A Poet in the Wilderness
Advent 2: Psalm 42:1–4, Mark 1:1–8
His name was John. He might have been Emily, or Mary or Maya in recent times, but in those days it was John, and there was something about his message that caught the ear.
He did not seek followers, but strangely they found him. He asked nothing of them, but what he offered — they longed for.
It was a baptism, a poetic awareness of a new way of being. This was no mere tattoo nor cross to be worn around the neck, though these may serve as meaningful reminders.
No, this was a baptism, an immersion into the poetry of a particular kind of God, revealed in a particular kind of person and experienced in a particular kind of spirit.
There will be more say about this God, but for now we pause in the wilderness. What do you see? It is winter and it is cold. A heart beats inside of us and thoughts move like fish within our brains both fast and slow. We have blessed and we have wronged. We have helped and we have hurt — and a river continues to flow beneath the surface of things.
What does the poetry say to you? The Psalm? John? The theologian Walter Brueggemann once wrote:
“The wilderness is a place where the power for life is fragile and diminished. …The inhabitants … are those who have had their vitality crushed, and their authority nullified and their will for life nearly defeated. This poem is a roll call for the marginalized… It is Advent time in the wilderness (W.B. Celebrating Abundance, p. 16-17).” Thanks be to God.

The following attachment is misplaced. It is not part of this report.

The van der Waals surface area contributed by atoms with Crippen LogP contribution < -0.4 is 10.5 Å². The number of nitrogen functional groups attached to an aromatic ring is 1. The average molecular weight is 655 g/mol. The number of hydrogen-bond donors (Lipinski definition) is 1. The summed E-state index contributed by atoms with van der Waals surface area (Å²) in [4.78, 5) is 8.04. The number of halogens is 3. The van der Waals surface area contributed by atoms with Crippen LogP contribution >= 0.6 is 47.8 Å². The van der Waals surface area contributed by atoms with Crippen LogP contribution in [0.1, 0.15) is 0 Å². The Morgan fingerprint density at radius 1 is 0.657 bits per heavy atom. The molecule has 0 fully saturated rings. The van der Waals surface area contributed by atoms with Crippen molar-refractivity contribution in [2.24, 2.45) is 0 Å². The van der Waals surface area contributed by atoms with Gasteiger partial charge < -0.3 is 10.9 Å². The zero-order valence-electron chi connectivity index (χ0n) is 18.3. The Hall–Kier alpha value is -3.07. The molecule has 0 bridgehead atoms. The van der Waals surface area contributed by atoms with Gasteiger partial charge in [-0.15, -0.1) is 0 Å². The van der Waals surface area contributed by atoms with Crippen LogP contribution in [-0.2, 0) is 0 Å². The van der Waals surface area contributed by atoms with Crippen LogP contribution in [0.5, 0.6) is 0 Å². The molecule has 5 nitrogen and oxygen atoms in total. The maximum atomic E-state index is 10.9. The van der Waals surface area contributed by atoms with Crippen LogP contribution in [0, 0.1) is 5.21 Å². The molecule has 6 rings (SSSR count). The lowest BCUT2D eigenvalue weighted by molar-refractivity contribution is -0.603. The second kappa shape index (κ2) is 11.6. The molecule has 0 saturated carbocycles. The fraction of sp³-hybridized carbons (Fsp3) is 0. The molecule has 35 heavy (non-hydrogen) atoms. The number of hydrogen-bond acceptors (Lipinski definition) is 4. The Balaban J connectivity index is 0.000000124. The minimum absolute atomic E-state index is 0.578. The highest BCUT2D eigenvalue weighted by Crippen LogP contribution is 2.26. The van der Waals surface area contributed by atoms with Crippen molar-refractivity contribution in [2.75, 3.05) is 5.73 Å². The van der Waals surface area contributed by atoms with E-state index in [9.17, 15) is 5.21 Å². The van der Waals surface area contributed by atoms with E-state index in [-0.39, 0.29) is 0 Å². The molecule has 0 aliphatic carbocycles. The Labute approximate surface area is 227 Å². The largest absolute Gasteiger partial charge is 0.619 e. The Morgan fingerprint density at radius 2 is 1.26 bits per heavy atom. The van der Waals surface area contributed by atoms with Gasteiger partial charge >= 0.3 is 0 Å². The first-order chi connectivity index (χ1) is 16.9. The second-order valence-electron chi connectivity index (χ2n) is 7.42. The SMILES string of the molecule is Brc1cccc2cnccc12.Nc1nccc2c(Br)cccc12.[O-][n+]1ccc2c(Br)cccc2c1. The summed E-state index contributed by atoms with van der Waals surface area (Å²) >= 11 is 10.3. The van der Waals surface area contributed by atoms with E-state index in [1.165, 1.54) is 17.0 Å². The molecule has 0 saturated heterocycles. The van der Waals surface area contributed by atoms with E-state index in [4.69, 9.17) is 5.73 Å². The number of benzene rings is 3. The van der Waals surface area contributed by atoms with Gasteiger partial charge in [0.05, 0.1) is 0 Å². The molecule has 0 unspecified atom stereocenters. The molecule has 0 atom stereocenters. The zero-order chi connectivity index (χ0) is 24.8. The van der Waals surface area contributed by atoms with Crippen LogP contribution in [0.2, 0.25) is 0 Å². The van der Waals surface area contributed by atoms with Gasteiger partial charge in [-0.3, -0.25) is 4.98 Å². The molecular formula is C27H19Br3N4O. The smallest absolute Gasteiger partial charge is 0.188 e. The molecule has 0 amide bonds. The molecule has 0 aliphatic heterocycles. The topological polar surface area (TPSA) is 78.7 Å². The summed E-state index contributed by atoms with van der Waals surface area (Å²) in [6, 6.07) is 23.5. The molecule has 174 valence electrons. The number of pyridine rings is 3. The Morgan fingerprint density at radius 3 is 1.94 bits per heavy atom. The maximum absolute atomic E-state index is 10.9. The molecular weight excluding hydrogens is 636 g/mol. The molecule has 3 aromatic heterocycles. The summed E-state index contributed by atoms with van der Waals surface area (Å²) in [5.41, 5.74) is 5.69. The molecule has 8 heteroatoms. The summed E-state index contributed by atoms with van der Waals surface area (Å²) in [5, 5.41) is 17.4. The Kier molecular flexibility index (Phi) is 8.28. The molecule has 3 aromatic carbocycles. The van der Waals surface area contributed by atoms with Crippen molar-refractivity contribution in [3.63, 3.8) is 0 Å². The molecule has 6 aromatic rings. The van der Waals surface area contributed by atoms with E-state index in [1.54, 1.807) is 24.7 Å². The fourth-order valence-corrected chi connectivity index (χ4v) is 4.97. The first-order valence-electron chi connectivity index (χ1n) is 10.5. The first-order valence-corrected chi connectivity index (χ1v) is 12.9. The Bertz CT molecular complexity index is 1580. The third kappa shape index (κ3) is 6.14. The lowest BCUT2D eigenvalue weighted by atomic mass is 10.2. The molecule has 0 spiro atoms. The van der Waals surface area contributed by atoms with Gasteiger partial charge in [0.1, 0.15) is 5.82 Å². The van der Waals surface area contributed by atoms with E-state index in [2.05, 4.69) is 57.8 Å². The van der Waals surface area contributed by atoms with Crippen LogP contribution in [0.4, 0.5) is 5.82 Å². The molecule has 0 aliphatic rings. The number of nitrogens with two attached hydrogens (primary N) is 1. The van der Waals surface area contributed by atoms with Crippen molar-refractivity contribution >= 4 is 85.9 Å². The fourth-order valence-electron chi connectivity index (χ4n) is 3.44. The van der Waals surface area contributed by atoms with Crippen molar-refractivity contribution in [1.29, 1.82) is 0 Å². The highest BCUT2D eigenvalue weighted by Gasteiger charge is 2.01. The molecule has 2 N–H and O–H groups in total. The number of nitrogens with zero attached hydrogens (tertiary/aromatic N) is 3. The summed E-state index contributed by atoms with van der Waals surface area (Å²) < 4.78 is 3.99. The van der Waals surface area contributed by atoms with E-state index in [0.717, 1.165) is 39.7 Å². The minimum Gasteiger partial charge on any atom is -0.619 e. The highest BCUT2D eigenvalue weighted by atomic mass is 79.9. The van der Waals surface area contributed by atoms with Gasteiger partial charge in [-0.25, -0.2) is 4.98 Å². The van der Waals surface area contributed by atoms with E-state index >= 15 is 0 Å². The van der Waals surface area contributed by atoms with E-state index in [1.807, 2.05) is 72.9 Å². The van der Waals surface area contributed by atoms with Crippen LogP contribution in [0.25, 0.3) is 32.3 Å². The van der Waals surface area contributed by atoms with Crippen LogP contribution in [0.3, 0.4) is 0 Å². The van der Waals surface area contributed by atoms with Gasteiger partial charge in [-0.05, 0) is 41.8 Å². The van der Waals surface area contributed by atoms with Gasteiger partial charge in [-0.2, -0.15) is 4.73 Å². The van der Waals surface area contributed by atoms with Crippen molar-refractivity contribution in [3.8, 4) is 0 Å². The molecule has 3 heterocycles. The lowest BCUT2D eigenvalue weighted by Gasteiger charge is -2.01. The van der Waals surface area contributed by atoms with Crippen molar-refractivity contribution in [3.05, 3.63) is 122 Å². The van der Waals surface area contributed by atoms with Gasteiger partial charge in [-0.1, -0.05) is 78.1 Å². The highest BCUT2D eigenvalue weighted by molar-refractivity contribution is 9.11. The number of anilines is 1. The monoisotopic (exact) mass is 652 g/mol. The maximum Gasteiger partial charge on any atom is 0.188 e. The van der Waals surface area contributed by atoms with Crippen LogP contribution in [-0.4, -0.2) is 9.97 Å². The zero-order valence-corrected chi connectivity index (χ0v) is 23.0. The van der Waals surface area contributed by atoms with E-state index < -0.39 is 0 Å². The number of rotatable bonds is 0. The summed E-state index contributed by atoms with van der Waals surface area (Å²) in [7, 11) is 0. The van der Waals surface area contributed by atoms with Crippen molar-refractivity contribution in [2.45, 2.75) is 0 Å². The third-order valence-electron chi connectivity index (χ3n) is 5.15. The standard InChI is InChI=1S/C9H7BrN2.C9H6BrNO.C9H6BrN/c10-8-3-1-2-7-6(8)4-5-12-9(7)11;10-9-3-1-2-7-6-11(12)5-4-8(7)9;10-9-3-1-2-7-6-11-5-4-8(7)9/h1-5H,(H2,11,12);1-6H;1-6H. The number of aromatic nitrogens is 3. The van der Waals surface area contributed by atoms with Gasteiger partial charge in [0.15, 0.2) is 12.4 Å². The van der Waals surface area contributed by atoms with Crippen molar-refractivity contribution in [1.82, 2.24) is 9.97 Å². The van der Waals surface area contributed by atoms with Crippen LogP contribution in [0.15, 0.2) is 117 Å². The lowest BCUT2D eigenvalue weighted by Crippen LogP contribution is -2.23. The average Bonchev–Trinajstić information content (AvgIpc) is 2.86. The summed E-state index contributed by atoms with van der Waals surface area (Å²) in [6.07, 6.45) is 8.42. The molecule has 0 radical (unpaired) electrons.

- How does the poetry of John (i.e., the theological significance of baptism) serve as an alternative to other modes of “Christmas” preparation?
- When we gather for the holidays (virtually or in Covid-cautious settings), what is the most important thing that should happen?
- Who is our neighbor, even now, and how do we love our neighbor best?
- What is one thing I can do today to attend to the health of my mind, body or spirit?
- What is one thing I can do today for a neighbor (or enemy) in need?